The Big Question in Banking Regulation

Authorities are developing new tools to boost financial stability. But they need a clearer idea of what ‘stability’ means.

By Richard Barwell

Photo: Getty Images

One of the many lessons of the Great Recession was that fundamentally flawed bank regulations were a major contributor to the crisis. In an attempt to correct that mistake, authorities around the globe are now trying to compensate with a raft of new reforms, including some that haven’t been properly thought through.

Among the more familiar regulatory tools, standards on capital have been tightened up while new standards on liquidity have been introduced. Healthy skepticism has replaced a tick-box supervisory culture. Authorities are even getting serious about tackling the problem of too-big-to-fail institutions.

Now comes the introduction of a macroprudential regime, designed to complement these microreforms by counteracting the destabilizing swings in the financial cycle. This macro regime will try to insulate financial institutions from the latent risks that can build up in a boom so that they are better placed to provide core services during a bust. Should the commercial-property market start to overheat, for example, a macroprudential policy maker might require that banks start funding more of their commercial-property loans with loss-absorbing capital. This ambitious macroprudential agenda has already been put into practice in the U.K. by the Financial Policy Committee.

The FPC is supposed to make the U.K. financial system more resilient and thereby protect the supply of core financial services. But beyond that, there is a complete lack of detail. There are no targets, for example, for the level of resilience or the provision of core services that the FPC is supposed to deliver. Is the FPC supposed to eliminate financial crises altogether, even at the cost of draconian limits on the banks’ capacity to provide services or offer innovative financial products? Or is the objective to keep the frequency of crises, and the serious disruption to the supply of core financial services that follows, down to some tolerably low level, whether that should be at most once a century or some other limit? Without that explicit target, the FPC cannot make coherent decisions about the adequacy of regulatory requirements on capital or liquidity.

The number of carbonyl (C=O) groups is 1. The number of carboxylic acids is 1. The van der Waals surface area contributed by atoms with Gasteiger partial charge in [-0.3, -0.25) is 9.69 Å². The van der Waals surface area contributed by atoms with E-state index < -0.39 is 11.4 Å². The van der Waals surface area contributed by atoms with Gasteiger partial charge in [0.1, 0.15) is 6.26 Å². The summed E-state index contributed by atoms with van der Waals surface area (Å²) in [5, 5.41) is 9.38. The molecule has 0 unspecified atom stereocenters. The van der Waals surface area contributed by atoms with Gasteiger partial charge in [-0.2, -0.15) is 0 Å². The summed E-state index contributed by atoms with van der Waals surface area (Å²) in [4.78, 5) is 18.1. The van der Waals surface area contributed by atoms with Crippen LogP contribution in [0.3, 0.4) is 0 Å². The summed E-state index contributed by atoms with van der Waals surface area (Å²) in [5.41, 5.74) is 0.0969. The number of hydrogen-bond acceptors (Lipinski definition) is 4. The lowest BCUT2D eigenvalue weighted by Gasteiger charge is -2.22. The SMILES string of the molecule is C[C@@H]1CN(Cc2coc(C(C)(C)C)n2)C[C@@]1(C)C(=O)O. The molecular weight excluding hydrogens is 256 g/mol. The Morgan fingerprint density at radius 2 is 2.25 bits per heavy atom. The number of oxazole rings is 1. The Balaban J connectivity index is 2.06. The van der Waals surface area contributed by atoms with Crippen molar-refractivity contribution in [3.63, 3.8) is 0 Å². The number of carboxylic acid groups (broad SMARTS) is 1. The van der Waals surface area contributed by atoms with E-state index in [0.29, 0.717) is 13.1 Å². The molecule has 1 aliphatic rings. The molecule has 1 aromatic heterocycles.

Likewise, there is no working definition of what constitutes an appropriate provision of core financial services. At what point does an increase in rationing at the micro level, with low-income households unable to get access to credit, become a macro problem that the FPC should deal with?

When it comes to raising capital requirements to increase resilience, some economists argue that there is no such thing as too much. There is no downside, according to this view, to forcing banks into funding a greater share of their business with capital. Under certain assumptions, raising regulatory capital requirements has no impact on, say, the supply of credit.

However, practical policy makers don’t buy into that model and instead see a trade-off between the resilience of the banking system and the terms on which it provides its services. This includes the numbers of households and companies that are effectively rationed out of credit markets, and the cost of credit for those who can still get access. Politicians therefore need to give macroprudential policy makers much clearer guidance about how to manage this trade-off.

The current set-up also rules out genuine accountability. How can there be an assessment of whether the FPC has failed or not if its objectives haven’t been clearly outlined? The recent intervention in the mortgage market illustrates this accountability deficit. The FPC introduced a cap on the proportion of new mortgages that banks could originate at loan-to-income multiples in excess of 4.5. The committee acted not because those loans threatened financial stability but because they were judged to pose a threat to the nebulous concept of economic stability. Whatever the merits of the intervention, the committee’s justification for action involved an elastic interpretation of its remit.

And yet there was little scrutiny of the decision.

The macroprudential agenda is worth persevering, but policy makers need to improve their understanding of how the financial system behaves. Politicians need to provide greater clarity on the objectives of the regime. The sooner the regime is put on a proper footing, the better.

Mr. Barwell is a senior economist at BNP Paribas Investment Partners.         

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